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Violent acts during Kowloon protest strongly condemned

Hong Kong government condemns protester actions over the weekend.


Written by

Updated: August 5, 2019

Hong Kong’s government and police force strongly condemned the radical and violent acts conducted during a series of protests across various locations in east and west Kowloon from Saturday night to the early hours of Sunday.

In a statement issued close to 7 am on Sunday, the police vowed that “resolute” law enforcement actions would be taken against all illegal and violent acts, and that the force is “capable and determined” to maintain law and order and would not tolerate any violence.

So far, the police has arrested more than 20 people for offences including unlawful assembly and assault.

In a government statement issued six hours earlier than the one from the police, a spokesperson said: “the government strongly condemns the radical protesters who disregarded the law and order, blatantly breached the public peace, and even challenged the national sovereignty.”

“Violent protesters who breached the law should also be brought to justice,” the spokesperson said.

The statements were in response to another weekend of chaos and violence in Hong Kong. A large group of protesters deviated from the approved assembly route in Mong Kok and marched towards the city’s tourist-heavy district of Tsim Sha Tsui. During the march, some protesters removed roadside fences and created barricades at major crossroads, causing serious obstructions to traffic.

After arriving at Tsim Sha Tsui, some protesters headed to Hung Hom, where the cross-harbor tunnel is located. They used water barriers, fences and other objects to block the entrance of the toll plaza, bringing a complete halt to traffic coming from either direction.

Protestors then headed back to Tsim Sha Tsui, where they surrounded the police station, vandalizing the facilities outside and also setting fires at various locations. Some protestors were suspected to have deliberately damaged the national flag.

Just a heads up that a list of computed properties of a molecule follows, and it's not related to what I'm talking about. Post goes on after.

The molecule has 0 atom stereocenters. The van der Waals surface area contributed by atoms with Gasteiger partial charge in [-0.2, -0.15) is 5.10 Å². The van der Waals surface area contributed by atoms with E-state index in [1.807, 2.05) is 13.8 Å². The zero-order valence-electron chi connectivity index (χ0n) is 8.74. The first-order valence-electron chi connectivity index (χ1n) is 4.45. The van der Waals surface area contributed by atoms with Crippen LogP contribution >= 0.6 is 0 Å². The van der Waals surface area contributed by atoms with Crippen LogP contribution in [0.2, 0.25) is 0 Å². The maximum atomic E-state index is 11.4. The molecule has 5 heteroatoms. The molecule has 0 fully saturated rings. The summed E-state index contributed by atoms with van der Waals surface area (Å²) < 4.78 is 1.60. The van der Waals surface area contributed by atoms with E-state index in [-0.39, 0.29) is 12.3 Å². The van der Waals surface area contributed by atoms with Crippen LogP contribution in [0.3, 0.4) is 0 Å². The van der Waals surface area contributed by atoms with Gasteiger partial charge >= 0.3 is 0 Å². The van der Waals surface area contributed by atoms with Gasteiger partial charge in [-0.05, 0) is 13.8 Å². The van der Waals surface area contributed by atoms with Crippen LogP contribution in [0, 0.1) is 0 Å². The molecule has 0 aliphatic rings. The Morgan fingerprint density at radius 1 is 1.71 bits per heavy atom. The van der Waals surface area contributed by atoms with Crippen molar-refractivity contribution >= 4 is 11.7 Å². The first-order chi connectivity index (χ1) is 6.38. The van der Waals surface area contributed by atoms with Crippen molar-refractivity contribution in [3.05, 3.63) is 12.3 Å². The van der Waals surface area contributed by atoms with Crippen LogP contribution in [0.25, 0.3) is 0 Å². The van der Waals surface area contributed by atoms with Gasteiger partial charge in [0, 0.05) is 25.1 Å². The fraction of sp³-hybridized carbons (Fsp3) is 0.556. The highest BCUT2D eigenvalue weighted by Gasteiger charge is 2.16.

More than 20 vehicles inside the Tsim Sha Tsui police station were damaged.

Police issued several rounds of warnings during the afternoon protests, urging protesters to leave the premises as soon as possible. But the warnings were not heeded, leading to crowd-dispersal operations.

In the late evening hours of Saturday, another group of protestors marched toward Wong Tai Sin. Some radical protestors surrounded police officers on site and used fire extinguishers to attack them. Police vehicles at the scene were vandalized by miscellaneous objects hurled by protestors.

A group of violent protestors subsequently surrounded the Wong Tai Sin Disciplined Services Quarters. They hurled fireworks and other objects into the building, broke the windows of lower-floor residential units, and damaged the car park gates and other government property.

Shortly after, protestors used water barriers and other objects to block Lung Cheung Road in the northern part of Kowloon, causing severe obstructions to traffic. Protestors also blocked the lanes of the cross-harbor tunnel in Hung Hom again.



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About the Author: ANN’s Board member Ms Esther Ng, Malaysia’s The Star’s Chief Content Officer, has been bestowed the 2019 Asian Women Entrepreneurs Leadership Award in the Media and Communications category.

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